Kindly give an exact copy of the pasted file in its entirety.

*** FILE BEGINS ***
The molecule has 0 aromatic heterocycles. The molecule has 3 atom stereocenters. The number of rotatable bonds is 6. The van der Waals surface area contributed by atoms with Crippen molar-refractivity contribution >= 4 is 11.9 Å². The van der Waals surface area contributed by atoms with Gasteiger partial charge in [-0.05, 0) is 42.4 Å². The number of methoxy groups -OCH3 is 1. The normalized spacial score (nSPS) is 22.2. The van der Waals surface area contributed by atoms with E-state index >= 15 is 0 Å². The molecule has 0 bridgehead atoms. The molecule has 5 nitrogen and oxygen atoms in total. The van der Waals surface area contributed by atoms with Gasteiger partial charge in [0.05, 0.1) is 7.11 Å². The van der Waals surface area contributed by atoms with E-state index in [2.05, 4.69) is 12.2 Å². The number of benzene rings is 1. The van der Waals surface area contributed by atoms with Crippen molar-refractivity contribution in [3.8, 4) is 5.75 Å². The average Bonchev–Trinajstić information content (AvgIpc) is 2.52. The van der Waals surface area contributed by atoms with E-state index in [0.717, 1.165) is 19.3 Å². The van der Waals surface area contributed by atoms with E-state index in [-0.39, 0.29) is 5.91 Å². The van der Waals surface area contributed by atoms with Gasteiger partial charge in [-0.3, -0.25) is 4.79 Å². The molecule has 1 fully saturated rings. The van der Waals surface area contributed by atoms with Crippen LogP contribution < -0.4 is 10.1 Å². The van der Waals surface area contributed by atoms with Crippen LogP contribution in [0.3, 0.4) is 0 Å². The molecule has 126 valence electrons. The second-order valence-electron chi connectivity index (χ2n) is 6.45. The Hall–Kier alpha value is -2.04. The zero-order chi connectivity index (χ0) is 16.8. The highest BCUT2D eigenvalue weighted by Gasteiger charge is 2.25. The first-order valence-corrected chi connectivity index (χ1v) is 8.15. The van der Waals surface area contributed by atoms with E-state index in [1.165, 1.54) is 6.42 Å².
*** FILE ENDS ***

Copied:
The molecule has 0 aromatic heterocycles. The molecule has 3 atom stereocenters. The number of rotatable bonds is 6. The van der Waals surface area contributed by atoms with Crippen molar-refractivity contribution >= 4 is 11.9 Å². The van der Waals surface area contributed by atoms with Gasteiger partial charge in [-0.05, 0) is 42.4 Å². The number of methoxy groups -OCH3 is 1. The normalized spacial score (nSPS) is 22.2. The van der Waals surface area contributed by atoms with E-state index >= 15 is 0 Å². The molecule has 0 bridgehead atoms. The molecule has 5 nitrogen and oxygen atoms in total. The van der Waals surface area contributed by atoms with Gasteiger partial charge in [0.05, 0.1) is 7.11 Å². The van der Waals surface area contributed by atoms with E-state index in [2.05, 4.69) is 12.2 Å². The number of benzene rings is 1. The van der Waals surface area contributed by atoms with Crippen molar-refractivity contribution in [3.8, 4) is 5.75 Å². The average Bonchev–Trinajstić information content (AvgIpc) is 2.52. The van der Waals surface area contributed by atoms with E-state index in [0.717, 1.165) is 19.3 Å². The van der Waals surface area contributed by atoms with E-state index in [-0.39, 0.29) is 5.91 Å². The van der Waals surface area contributed by atoms with Gasteiger partial charge in [-0.3, -0.25) is 4.79 Å². The molecule has 1 fully saturated rings. The van der Waals surface area contributed by atoms with Crippen LogP contribution < -0.4 is 10.1 Å². The van der Waals surface area contributed by atoms with Crippen LogP contribution in [0.3, 0.4) is 0 Å². The molecule has 126 valence electrons. The second-order valence-electron chi connectivity index (χ2n) is 6.45. The Hall–Kier alpha value is -2.04. The zero-order chi connectivity index (χ0) is 16.8. The highest BCUT2D eigenvalue weighted by Gasteiger charge is 2.25. The first-order valence-corrected chi connectivity index (χ1v) is 8.15. The van der Waals surface area contributed by atoms with E-state index in [1.165, 1.54) is 6.42 Å².